Ondarreta Beach

Ondarreta beach is located to the east of La Concha beach at the foot of Monte Igueldo

The beach itself is the smallest in San Sebastian at 600m wide. It’s also the beach furthest out from the city centre. This is probably why it’s the least famous of all three beaches in Donostia

However, sitting opposite Santa Clara Island, with the Miramar Palace behind, the beach is in a stunning area in San Sebastian. Visitors who make the little extra effort to get to Ondarreta will be glad they did so.

Due to its location, the beach is mainly used by the Antiguo locals and students (it’s the closest beach to the University). 

But for tourists, it offers an alternative view of San Sebastian. 

Given it’s quieter (both in terms of the number of people and the fact the beach is protected from the elements) makes it a great spot for families. You can bathe in the sea without being hit by the waves in La Zurriola. Or find a quiet spot without being bothered by people coming and going from La Concha. 

That doesn’t mean there’s nothing going on. In fact, there’s quite a bit to get stuck into if you don’t just fancy sunbathing all day.

Activities at Ondarreta beach

Whether you’re a water baby or not, there’s something worth giving a try. 

Swimming

Monte Igueldo protects the sea at Ondarreta beach. This makes it a great place to do some open water swimming. 

First thing in the morning, you may even spot some keen donostiarras (people from San Sebastian) getting their morning workout in. 

Ondarreta beach is also the preferred starting point for those wishing to swim to Santa Clara Island. Not only is it the shortest distance, but there are several floating platforms on the way which offer a well earned pit stop!

For kids who haven’t yet learnt to swim, during the summer months, there’s a small swimming pool installed on the beach where swimming lessons are offered.

Water sports

The beach is probably the most family-friendly in San Sebastian. Mainly because the sea is calm. 

However during more stormier days, when surfing on La Zurriola isn’t recommended, then Ondarreta beach usually turns into the place to be. Surfers flock from Gros down to Antiguo to make the most of the waves. 

Some even make use of the promenade wall that leads up to El Piene del Viento. The water bounces off the wall creating bigger waves that the surfers can ride back to the bay. One for beginners not to try!

On normal days, Ondarreta is best suited for water sports such as canoeing, paddle boarding and kayaking. 

Beach games

Much like La Zurriola, the younger groups (usually students), bring a different vibe to the beach. 

Students tend to make use of the space to set up volleyball courts, small football matches or keepy uppies and paddle board games. 

It’s only really doable during low tide as the beach does extend somewhat towards the Pico del Loro – a small passage of rocks between La Concha beach and Ondarreta beach. 

When the tide is low, it’s possible to walk between the two beaches. That means you can take a stroll all the way from the foot of Monte Igueldo to the town hall without leaving the sand.

Seaside strolls

Given the location, it’s hard to ignore what’s around you at Ondarreta beach.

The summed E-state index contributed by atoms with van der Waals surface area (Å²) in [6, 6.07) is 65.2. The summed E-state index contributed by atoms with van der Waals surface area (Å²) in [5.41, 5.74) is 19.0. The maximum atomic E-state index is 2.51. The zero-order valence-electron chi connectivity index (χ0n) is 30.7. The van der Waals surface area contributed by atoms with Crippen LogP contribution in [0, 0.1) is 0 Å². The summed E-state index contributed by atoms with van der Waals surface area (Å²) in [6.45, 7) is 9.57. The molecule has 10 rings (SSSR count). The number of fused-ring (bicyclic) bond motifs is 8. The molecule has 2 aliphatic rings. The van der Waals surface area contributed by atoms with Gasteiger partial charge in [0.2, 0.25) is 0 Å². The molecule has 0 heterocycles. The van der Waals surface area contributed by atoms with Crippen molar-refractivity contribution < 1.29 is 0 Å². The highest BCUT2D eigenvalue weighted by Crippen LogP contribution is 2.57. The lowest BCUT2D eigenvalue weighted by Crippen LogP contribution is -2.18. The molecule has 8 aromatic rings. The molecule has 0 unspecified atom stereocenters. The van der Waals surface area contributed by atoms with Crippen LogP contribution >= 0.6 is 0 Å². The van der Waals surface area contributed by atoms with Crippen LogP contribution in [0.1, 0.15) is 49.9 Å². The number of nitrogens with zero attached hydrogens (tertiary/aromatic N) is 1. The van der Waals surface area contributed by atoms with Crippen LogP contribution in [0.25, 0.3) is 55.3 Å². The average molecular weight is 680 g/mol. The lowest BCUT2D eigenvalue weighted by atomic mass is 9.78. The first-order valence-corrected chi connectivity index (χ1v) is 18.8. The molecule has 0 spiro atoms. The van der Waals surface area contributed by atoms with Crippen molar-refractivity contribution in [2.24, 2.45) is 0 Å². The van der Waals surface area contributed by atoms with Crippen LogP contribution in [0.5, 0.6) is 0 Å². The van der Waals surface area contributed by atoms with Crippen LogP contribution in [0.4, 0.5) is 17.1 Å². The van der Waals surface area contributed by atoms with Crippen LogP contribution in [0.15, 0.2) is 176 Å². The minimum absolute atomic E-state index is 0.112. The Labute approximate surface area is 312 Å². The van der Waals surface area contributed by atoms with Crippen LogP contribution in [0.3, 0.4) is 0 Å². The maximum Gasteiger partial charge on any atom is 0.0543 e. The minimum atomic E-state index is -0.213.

Whilst you can venture to La Concha without leaving the sand, there’s plenty more to see if you’re willing to put your trainers on and walk a little further. 

Start at El Peine del Viento, probably the most famous sculpture(s) in Donostia, and located just a stone’s throw from your sun towel. The sculpture is “alive” in that it changes with the weather. The choppier the sea the more impressive a visit to El Peine is. 

Walking back from El Peine del Viento towards the beach, it’s hard not to admire the Ondarreta Gardens. 

The gardens bring a burst of colour to the coast with symmetrical flower arrangements spanning its length. There are areas where you can sit and admire the trees, flowers and statues. It’s also a good spot to grab a bit of shade or read a book!

The gardens of miramar palace in San Sebastian

As you carry on to the end of the promenade, you’ll reach the steps that lead up towards Miramar Palace. A stunning building that was commissioned by the Spanish Royal Family and built in 1893. 

The gardens of the palace circle the building giving you different views to admire it’s unique English style. It’s a historic location in San Sebastian and the gardens can be enjoyed by the public. They offer spectacular views of Santa Clara Island and La Concha Bay. It’s easy to see why the Royal picked this location!

Ondarreta Beach amenities

The amenities at the beach are designed to make your visit as comfortable as possible.

Lifeguards

All beaches in San Sebastian have lifeguards from the 15th June – 30th September. They are on watch from 10am to 8pm.

The council also operates a beach flag system to notify people when it’s unsafe to be on the beach.

Disabled access

The beach has ramps at the main access point as well as special services for the disabled.

Showers and toilets

There are free public toilets on the beach and cabinas (shower cubicles) at a small cost. There are free external showers on the beach during the summer months too. 

Beach bar

During the summer months there is a small beach bar that serves cold drinks, coffee and snacks. Close to the beach, there are a number of cafes and restaurants including the Wimbledon bar at the Real Club de Tenis de San Sebastian.

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